A colleague used eight-channels of Cedar noise-reduction for a TV show, and he later told me that he ended up backing it off a bit, because he were loosing the "live feeling". That's how good it works.

 

Another colleague uses it for Sweden's Got Talent, and it helps to keep much of the audience noise out of the jury's microphones, so that no further processing is needed. It's a live-on-tape show.

 

I haven't used the DNS2 for EFP-sound yet, but if I even do, I would probably split the boom and record both the original and the noise-reduced sound, and use channel two to noise-reduce the camera feed. But I probably wouldn't listen to it too much in my headphones, because that would probably give me false comfort. But I don't know until I have used it in the field.

 

There are a lot of recording situation where you know that not much sound editing will be done - because it's done by a video editor. In those cases the DNS2 will be a perfect companion, but do make sure to add it to your rental fees, because otherwise you're just spoiling the production with a pretty expensive and great-sounding box.

 

Regarding your questions, I don't think that you have to buy a DNS2 yet, as long as your clients aren't asking for it.

 

Will it pick up in reputation? Probably.

 

 

Cheers

Fred

Share this post


Link to post
Share on other sites
On 7/19/2018 at 3:54 AM, Alejandro Reyes said:

what would be a good reason to not purchase one?

Because it would have a very poor R.O.I. for me.
We're running a business here, so as much as I'd love to own a DNS2 I know there are better options when it comes to sound gear for me to spend my money on.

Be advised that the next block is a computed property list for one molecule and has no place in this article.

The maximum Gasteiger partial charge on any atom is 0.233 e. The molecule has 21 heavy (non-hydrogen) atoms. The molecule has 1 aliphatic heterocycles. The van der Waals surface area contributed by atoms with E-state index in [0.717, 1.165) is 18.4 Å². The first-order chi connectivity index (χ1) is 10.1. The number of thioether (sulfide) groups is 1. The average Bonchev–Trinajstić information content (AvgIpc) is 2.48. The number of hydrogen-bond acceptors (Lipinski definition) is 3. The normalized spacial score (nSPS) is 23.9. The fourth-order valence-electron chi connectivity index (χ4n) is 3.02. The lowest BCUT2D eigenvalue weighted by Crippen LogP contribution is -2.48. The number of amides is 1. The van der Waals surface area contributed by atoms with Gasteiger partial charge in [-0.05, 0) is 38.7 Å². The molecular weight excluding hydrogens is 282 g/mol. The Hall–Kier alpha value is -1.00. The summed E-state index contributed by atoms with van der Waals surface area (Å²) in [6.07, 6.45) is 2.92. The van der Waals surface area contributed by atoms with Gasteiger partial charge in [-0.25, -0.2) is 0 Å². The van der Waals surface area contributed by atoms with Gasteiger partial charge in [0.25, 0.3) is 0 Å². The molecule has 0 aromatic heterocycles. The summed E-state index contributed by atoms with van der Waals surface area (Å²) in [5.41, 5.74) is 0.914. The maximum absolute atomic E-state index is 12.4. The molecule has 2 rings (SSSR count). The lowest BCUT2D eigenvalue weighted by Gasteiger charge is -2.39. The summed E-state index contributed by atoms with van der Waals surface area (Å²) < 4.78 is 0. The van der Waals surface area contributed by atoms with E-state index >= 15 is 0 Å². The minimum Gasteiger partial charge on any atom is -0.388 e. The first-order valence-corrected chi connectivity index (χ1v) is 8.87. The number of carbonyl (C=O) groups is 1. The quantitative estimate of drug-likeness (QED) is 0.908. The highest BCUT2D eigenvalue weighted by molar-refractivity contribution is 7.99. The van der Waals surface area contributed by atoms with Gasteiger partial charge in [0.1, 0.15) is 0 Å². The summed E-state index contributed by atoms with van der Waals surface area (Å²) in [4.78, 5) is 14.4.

On 7/19/2018 at 9:53 AM, Tony Johnson said:

The politics are interesting as Constantin alluded to and i will not be advertising that i have the DNS to the crew or showing how it gets rid of ballast fan noise etc.


That is a really good idea, use it, but use it discretely! Without other crew people on set knowing fully about it or its capabilities. 

The DNS2 is still a very very new product, I suppose this wizardry magic will be harder to keep hidden from being general knowledge known by everyone as in the future the years pass by. 

On 7/19/2018 at 5:55 PM, Ilari Sivil said:

I totally get using the DNS for providing better dailies or for better clarity on IFBs. Is latency ever an issue, though?


It claims to offer near zero latency. (actual zero latency being prevented by the laws of physics)

Share this post


Link to post
Share on other sites
10 hours ago, IronFilm said:

It claims to offer near zero latency. (actual zero latency being prevented by the laws of physics)

 

Added to this of course comes the out and back in latency of the recorder itself, but that’s probably only going to be a few ms as well, so not much of an issue.

Share this post


Link to post
Share on other sites

Create an account or sign in to comment

You need to be a member in order to leave a comment

Create an account

Sign up for a new account in our community. It's easy!

Register a new account

Sign in

Already have an account? Sign in here.

Sign In Now
Sign in to follow this  

×